Facial recognition technology is Australia’s latest ‘national security weapon’

Law enforcement and government agencies will soon find it easier to identify persons of interest, with the ability to search millions of facial images of Australians culled from driver’s licenses, visas and passports. Australia’s Minister for Justice Michael Keenan announced A$18.5 million would be spent to establish the National Facial Biometric Matching Capability (NFBMC). In a statement, he called it the country’s “newest national security weapon.” From mid-2016, the program will allow certain agencies and police to “share and match” photographs of Australians held in existing databases.

Facial recognition computer systems are a way of automatically identifying a person from a digital image, most often by comparing the unique features of their face in the image — shape of the eyes, nose or jaw, for example — with a facial database.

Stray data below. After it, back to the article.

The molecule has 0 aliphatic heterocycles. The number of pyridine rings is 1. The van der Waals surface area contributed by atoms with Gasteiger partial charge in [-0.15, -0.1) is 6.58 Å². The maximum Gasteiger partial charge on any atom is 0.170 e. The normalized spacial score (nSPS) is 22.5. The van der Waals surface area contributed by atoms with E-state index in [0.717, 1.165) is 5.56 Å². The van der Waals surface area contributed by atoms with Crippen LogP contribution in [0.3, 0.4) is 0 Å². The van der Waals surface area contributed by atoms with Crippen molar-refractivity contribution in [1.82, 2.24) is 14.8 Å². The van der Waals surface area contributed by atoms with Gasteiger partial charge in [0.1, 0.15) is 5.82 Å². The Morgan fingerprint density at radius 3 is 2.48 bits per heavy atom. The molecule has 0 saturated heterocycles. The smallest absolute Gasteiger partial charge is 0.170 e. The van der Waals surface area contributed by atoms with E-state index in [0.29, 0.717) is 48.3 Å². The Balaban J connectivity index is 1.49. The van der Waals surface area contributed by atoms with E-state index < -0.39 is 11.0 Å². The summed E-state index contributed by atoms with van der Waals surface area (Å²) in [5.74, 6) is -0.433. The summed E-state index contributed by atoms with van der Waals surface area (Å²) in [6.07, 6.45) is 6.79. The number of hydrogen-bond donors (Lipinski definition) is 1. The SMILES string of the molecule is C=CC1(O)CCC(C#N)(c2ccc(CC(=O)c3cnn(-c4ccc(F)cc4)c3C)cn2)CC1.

There are around 100 million facial images stored nationwide. Keenan said the NFBMC would allow law enforcement to “expedite putting a name to the face of terror suspects, murderers and armed robbers.” He also suggested the capability was needed to address the increasingly problematic issue of identity theft. A report prepared by the Attorney-General’s Department and released in 2015 said that more than 50,000 fraud and deception offences in fiscal year 2013–14 involved identity crime.